Supreme Court of the Philippines

SC orders PLDT to regularize employees assigned in line services

Jairo Bolledo

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SC orders PLDT to regularize employees assigned in line services

SUPREME COURT. The Supreme Court in Padre Faura, Manila on December 5, 2023.

Angie de Silva/Rappler

The High Court says PLDT will not be able to undertake its business without the work performed by people involved in installation, repair and maintenance of telco lines

MANILA, Philippines – The Supreme Court (SC) has ordered PLDT Incorporated to regularize its employees assigned in installation, repair, and maintenance services.

In a decision penned by Associate Justice Rodil Zalameda, released on Friday, March 8, the High Court’s First Division dismissed the petition for certiorari filed by PLDT, former Department of Labor and Employment (DOLE) Secretary Silvestre Bello III, and Manggagawa sa Komunikasyon ng Pilipinas. Certiorari is a legal remedy used to review a lower court’s decision.

The SC, in its decision, explained that labor contracting – which means a non-employee of a company is contracted to work based on a specific rate and period – is not necessarily illegal. Article 106 of the Labor Code allows an employer to engage in legitimate labor contracting, the High Court said, adding that the DOLE implements this through its Department Order No. 18-A and 174-2017.

Labor-only contracting is done when a contractor or sub-contractor merely recruits, supplies or places workers, or when the following elements are present, according to the High Court:

  • “The contractor or subcontractor does not have substantial capital or investment which relates to the job, work or service to be performed and the employees recruited, supplied or placed by such contractor or subcontractor are performing activities which are directly related to the main business of the principal.”
  • “The contractor does not exercise the right to control over the performance of the work of the contractual employee.”

Although it contracted out specific jobs, PLDT had argued that this did not mean the contractors’ employees are direct employees of the telecommunications company. But, the SC ruled that employees assigned in installation, repair, and maintenance services of PLDT lines perform work directly related to the company’s business. Thus, they should be regularized.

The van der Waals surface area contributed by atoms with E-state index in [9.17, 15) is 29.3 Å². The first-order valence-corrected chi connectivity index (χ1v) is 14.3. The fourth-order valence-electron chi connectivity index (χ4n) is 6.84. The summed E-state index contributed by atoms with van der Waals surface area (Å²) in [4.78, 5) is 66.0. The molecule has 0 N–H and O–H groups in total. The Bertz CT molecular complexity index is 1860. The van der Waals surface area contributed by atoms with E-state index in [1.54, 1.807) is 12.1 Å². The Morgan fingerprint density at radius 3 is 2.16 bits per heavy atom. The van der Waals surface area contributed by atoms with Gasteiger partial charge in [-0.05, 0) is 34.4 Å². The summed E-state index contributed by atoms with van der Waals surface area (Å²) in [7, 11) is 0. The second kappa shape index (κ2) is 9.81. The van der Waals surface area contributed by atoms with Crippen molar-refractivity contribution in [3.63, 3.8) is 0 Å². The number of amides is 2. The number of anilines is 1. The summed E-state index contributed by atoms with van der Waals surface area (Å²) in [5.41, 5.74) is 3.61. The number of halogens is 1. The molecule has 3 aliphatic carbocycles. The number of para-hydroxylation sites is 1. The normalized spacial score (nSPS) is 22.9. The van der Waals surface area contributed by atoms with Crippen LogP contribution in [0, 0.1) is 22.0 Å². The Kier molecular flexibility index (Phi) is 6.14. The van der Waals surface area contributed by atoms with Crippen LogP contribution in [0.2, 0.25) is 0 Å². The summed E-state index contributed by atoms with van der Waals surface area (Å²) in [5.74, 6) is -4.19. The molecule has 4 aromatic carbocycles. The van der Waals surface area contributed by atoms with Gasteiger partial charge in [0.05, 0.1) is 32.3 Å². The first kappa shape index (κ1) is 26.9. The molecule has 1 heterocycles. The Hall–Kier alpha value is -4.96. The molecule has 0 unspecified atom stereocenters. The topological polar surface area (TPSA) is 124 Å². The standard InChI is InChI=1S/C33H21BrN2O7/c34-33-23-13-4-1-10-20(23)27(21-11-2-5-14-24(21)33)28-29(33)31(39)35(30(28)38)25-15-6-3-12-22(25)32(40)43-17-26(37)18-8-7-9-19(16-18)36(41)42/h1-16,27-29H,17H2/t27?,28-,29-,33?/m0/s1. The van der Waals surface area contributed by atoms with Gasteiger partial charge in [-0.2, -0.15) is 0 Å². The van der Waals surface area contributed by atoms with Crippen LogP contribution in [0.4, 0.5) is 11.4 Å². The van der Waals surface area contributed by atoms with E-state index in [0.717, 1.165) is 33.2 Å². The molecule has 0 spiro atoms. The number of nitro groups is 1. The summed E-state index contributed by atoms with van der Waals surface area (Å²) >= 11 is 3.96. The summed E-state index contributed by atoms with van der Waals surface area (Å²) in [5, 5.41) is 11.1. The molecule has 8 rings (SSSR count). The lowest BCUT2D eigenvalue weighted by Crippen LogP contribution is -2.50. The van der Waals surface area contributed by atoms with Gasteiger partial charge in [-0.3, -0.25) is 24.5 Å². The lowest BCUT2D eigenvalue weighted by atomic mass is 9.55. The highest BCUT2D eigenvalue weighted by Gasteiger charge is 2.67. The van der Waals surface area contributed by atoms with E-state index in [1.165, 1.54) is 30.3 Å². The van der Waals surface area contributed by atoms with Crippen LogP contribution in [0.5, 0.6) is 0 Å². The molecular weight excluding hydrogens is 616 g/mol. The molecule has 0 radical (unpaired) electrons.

The High Court explained that under Article 295 of the Labor Code, regular employment is determined through the connection between the employee’s work and the “usual” business or trade of the employer.

“It cannot be denied that without the work performed by these employees, PLDT would not be able to carry on its business and deliver the services it promised its consumers,” the SC added.

The SC also remanded the case to the DOLE National Capital Region (DOLE NCR) office for “proper identification, review, and determination of the factual issues.” Specifically, the SC tasked the DOLE NCR to do following:

  • Review and properly determine the effects of the regularization of the workers performing installation, repair, and maintenance services
  • Review, compute, and properly determine the monetary award on labor standards violation, to which petitioner PLDT and the concerned contractors are solidarily liable
  • To conduct further appropriate proceedings, consistent with the decision.

Why did the High Court direct the DOLE regional office to do these? The SC said regularization of employees involves “factual consequences” that the High Court cannot determine.

What happened before

The DOLE had conducted a “special assessment and visit of establishment” in PLDT, where the labor department found that the company and its contractors were engaged in labor-only contracting. The DOLE recommended to PLDT to regularize contractual employees who perform jobs directly related to its business.

Later, then-labor chief Bello ordered the following:

  • The contractors’ 7,416 workers under labor-only contracts should be regular PLDT employees from the time of their initial deployment. Bello ordered PLDT to include these employees in the payroll of regular employees.
  • The registration of labor-only contractors will be cancelled after proceedings.
  • PLDT and the contractors will pay the unpaid monetary benefits of the contractual employees amounting to P66,348,369.68.

Bello issued another order reducing the PLDT and contractors’ monetary liability to P51,801,729.80, and reduced the number of employees ordered regularized to 7,344.

When the case reached the Court of Appeals (CA), the appellate court ruled that the employees contracted to perform installation, repair, and maintenance services of PLDT lines should be regularized. However, the CA reversed the regularization of the following workers of the contractors:

  • Those performing janitorial, maintenance, security, and messengerial services
  • Employees of the medical services provider of PLDT
  • Individuals who render professional services
  • Contractual workers engaged in information technology-based services
  • Employees engaged in sales who are paid on commission basis.

After the CA ruling, the case was brought to the High Court. –

1 comment

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  1. ET

    I appreciate the High Court’s First Division’s decision, especially Associate Justice Rodil Zalameda, for its fairness. Such a decision will benefit the appropriate contractual workers who will be regularized. It will also bring social justice to our society’s labor sector.

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Jairo Bolledo

Jairo Bolledo is a multimedia reporter at Rappler covering justice, police, and crime.